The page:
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Safety Aspects of Sustainable Storage Dams and Earthquake Safety of Existing Dams
Martin Wieland
Engineering    2016, 2 (3): 325-331.   DOI: 10.1016/J.ENG.2016.03.011
Abstract   HTML   PDF (7728KB)

The basic element in any sustainable dam project is safety, which includes the following safety elements: ① structural safety, ② dam safety monitoring, ③ operational safety and maintenance, and ④ emergency planning. Long-term safety primarily includes the analysis of all hazards affecting the project; that is, hazards from the natural environment, hazards from the man-made environment, and project-specific and site-specific hazards. The special features of the seismic safety of dams are discussed. Large dams were the first structures to be systematically designed against earthquakes, starting in the 1930s. However, the seismic safety of older dams is unknown, as most were designed using seismic design criteria and methods of dynamic analysis that are considered obsolete today. Therefore, we need to reevaluate the seismic safety of existing dams based on current state-of-the-art practices and rehabilitate deficient dams. For large dams, a site-specific seismic hazard analysis is usually recommended. Today, large dams and the safety-relevant elements used for controlling the reservoir after a strong earthquake must be able to withstand the ground motions of a safety evaluation earthquake. The ground motion parameters can be determined either by a probabilistic or a deterministic seismic hazard analysis. During strong earthquakes, inelastic deformations may occur in a dam; therefore, the seismic analysis has to be carried out in the time domain. Furthermore, earthquakes create multiple seismic hazards for dams such as ground shaking, fault movements, mass movements, and others. The ground motions needed by the dam engineer are not real earthquake ground motions but models of the ground motion, which allow the safe design of dams. It must also be kept in mind that dam safety evaluations must be carried out several times during the long life of large storage dams. These features are discussed in this paper.

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Computational Aspects of Dam Risk Analysis: Findings and Challenges
Ignacio Escuder-Bueno,Guido Mazzà,Adrián Morales-Torres,Jesica T. Castillo-Rodríguez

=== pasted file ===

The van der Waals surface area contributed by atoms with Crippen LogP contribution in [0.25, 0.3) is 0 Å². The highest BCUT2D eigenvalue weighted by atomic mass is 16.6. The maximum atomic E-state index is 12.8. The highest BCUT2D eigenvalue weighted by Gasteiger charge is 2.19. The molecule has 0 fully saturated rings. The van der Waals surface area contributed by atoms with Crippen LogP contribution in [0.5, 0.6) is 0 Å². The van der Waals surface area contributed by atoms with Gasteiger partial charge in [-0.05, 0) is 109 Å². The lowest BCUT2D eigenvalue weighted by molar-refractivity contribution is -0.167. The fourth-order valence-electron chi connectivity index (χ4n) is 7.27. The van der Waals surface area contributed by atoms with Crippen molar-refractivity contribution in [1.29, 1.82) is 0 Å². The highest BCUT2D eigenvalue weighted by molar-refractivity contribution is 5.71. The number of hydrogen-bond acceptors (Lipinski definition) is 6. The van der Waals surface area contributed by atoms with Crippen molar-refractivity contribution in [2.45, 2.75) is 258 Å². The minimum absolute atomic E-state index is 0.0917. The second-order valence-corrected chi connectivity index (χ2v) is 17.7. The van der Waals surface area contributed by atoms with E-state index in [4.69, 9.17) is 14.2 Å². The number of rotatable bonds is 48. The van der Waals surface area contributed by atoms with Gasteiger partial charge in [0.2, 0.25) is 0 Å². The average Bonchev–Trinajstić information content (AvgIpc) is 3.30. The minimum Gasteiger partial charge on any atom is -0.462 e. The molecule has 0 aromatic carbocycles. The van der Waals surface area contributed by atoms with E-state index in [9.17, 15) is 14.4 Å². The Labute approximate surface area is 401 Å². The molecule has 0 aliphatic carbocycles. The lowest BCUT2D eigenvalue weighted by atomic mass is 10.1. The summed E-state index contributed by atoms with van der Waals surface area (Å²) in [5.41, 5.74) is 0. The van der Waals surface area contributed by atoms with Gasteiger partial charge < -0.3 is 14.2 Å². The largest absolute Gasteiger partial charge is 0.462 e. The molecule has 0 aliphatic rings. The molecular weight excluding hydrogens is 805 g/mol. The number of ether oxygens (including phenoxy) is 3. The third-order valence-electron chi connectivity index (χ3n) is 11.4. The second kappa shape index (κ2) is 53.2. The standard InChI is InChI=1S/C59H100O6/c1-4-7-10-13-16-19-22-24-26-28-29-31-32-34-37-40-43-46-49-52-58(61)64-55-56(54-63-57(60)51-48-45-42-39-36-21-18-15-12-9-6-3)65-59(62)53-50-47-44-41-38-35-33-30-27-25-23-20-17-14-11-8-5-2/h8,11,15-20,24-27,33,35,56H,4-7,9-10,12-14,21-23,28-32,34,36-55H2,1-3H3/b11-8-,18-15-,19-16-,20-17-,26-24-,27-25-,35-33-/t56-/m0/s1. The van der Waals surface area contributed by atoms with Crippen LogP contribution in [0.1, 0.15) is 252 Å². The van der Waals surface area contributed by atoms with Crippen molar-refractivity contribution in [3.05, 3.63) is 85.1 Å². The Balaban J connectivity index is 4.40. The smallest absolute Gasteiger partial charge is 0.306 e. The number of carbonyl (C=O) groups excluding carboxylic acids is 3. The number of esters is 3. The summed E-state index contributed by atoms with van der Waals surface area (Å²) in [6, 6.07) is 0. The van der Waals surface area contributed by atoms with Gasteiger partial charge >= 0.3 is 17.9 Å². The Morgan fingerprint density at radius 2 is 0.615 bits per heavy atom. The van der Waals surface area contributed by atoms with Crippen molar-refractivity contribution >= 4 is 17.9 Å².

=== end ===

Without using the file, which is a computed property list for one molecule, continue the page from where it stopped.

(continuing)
Engineering    2016, 2 (3): 319-324.   DOI: 10.1016/J.ENG.2016.03.005
Abstract   HTML   PDF (6375KB)

In recent years, risk analysis techniques have proved to be a useful tool to inform dam safety management. This paper summarizes the outcomes of three themes related to dam risk analysis discussed in the Benchmark Workshops organized by the International Commission on Large Dams Technical Committee on “Computational Aspects of Analysis and Design of Dams.” In the 2011 Benchmark Workshop, estimation of the probability of failure of a gravity dam for the sliding failure mode was discussed. Next, in 2013, the discussion focused on the computational challenges of the estimation of consequences in dam risk analysis. Finally, in 2015, the probability of sliding and overtopping in an embankment was analyzed. These Benchmark Workshops have allowed a complete review of numerical aspects for dam risk analysis, showing that risk analysis methods are a very useful tool to analyze the risk of dam systems, including downstream consequence assessments and the uncertainty of structural models.

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The Role of Hydropower in Climate Change Mitigation and Adaptation: A Review
Luis Berga
Engineering    2016, 2 (3): 313-318.   DOI: 10.1016/J.ENG.2016.03.004
Abstract   HTML   PDF (1620KB)

Hydropower is a clean, renewable, and environmentally friendly source of energy. It produces 3930?(TW•h)•a–1, and yields 16% of the world’s generated electricity and about 78% of renewable electricity generation (in 2015). Hydropower and climate change show a double relationship. On the one hand, as an important renewable energy resource, hydropower contributes significantly to the avoidance of greenhouse gas (GHG) emissions and to the mitigation of global warming. On the other hand, climate change is likely to alter river discharge, impacting water availability and hydropower generation. Hydropower contributes significantly to the reduction of GHG emissions and to energy supply security. Compared with conventional coal power plants, hydropower prevents the emission of about 3?GT CO2 per year, which represents about 9% of global annual CO2 emissions. Hydropower projects may also have an enabling role beyond the electricity sector, as a financing instrument for multipurpose reservoirs and as an adaptive measure regarding the impacts of climate change on water resources, because regulated basins with large reservoir capacities are more resilient to water resource changes, less vulnerable to climate change, and act as a storage buffer against climate change. At the global level, the overall impact of climate change on existing hydropower generation may be expected to be small, or even slightly positive. However, there is the possibility of substantial variations across regions and even within countries. In conclusion, the general verdict on hydropower is that it is a cheap and mature technology that contributes significantly to climate change mitigation, and could play an important role in the climate change adaptation of water resource availability. However, careful attention is necessary to mitigate the substantial environmental and social costs. Roughly more than a terawatt of capacity could be added in upcoming decades.